Hierarchy Theory of Evolution

What is Hierarchy Theory of evolution?

 

Biological systems are arranged hierarchically, with smaller units forming the components of larger systems: trees in a forest, cells in a body, organisms in a population, trophic groups in ecosystems, genes within chromosomes, within cells, within organs, within organisms, within populations, within species. Hierarchy Theory of evolution is a theory of how biological hierarchies are organized, how they function, and how evolution takes place through them over time.

Proposed by eminent paleontologist and evolutionist Niles Eldredge since the 1980’s, the Hierarchy Theory provides a unifying approach to represent the complex multi-level structure of the organic world and an explanatory framework for a wide range of natural phenomena. This theory identifies two different hierarchies: one is named ‘economic’ or ‘ecological’, and it is based on matter-energy transfers and ecological processes. The other is named ‘genealogical’ or ‘evolutionary’, and it is based on information and replication. The two hierarchies interact in complex ways, and it is their interaction that brings about the patterns of evolution at all scales. According to the Niles Eldredge’s fundamental intuition, i.e. the so-called Sloshing Bucket model, there is a direct correlation between the magnitude of disturbance and its evolutionary consequences: the higher the level of perturbation in the economic hierarchy, the higher the level of the genealogical hierarchy at which the evolutionary pattern of change in diversity and disparity will be recorded.

Eldredge’s theory has given rise to a network of scholars informally known as “The Hierarchy Group”, which comprises scientists, philosophers of science and historians of science (see section People) focused on its development and extension. Hierarchy Theory is now at a crucial point. On the one hand, it needs to be systematized, because evolutionary thinking has not been assimilating its crucial intuitions that would solve or at least reframe many long-standing theoretical problems. Think, for example, to the endless debate on multi-level selection. On the other hand, much work is still to be done on clarifying the two hierarchies: their nature, their general organization principles, the levels which compose them, all the processes that take place in their interaction, and their sufficiency in accounting for evolution (see section Aims). According to Niles Eldredge himself, future directions towards a more advanced Hierarchy Theory should be, firstly, information theory and biological networks modelling and, secondly, evolutionary biology from an empirical and interdisciplinary point of view (e.g. macro-evolutionary patterns, integrated phylogenies, eco-evo-devo, niche construction).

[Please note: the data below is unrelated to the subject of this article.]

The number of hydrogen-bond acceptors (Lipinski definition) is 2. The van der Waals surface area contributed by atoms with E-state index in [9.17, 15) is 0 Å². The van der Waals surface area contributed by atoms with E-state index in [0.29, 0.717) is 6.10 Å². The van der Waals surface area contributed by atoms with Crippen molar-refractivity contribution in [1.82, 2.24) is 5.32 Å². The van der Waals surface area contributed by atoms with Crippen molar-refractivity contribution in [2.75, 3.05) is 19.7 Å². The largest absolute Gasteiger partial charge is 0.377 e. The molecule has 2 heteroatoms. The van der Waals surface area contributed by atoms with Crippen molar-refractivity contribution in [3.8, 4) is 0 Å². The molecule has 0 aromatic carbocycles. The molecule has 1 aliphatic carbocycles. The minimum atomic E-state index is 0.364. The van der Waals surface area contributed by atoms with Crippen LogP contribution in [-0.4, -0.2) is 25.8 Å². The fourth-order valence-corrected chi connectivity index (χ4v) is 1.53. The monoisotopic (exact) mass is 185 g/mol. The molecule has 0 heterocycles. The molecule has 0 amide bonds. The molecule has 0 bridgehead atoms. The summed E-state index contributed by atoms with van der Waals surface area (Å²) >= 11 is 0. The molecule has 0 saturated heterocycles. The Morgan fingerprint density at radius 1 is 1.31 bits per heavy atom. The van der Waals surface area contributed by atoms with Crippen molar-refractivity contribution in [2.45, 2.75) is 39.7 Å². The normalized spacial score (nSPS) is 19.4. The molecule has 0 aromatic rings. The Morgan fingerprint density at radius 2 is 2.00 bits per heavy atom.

In the wake of these new perspectives and developments, future research will also focus on the several applications made possible by the hierarchy approach to different evolutionary patterns and processes, from the research in genetic evolutionary fields, up to the macro-evolutionary patterns and processes, including human evolution field. Hierarchy Theory is a non-reductionist way to see evolutionary changes at different levels.

As evolutionary biology advances, work on Hierarchy Theory must become a priority: while the theory needs constant integration as biology proceeds, biology needs the theory — the elephant in the room — the 30-years old Hierarchy Theory of evolution.

 

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ecological
Eldredge’s Sloshing Bucket model of evolutionary stability and change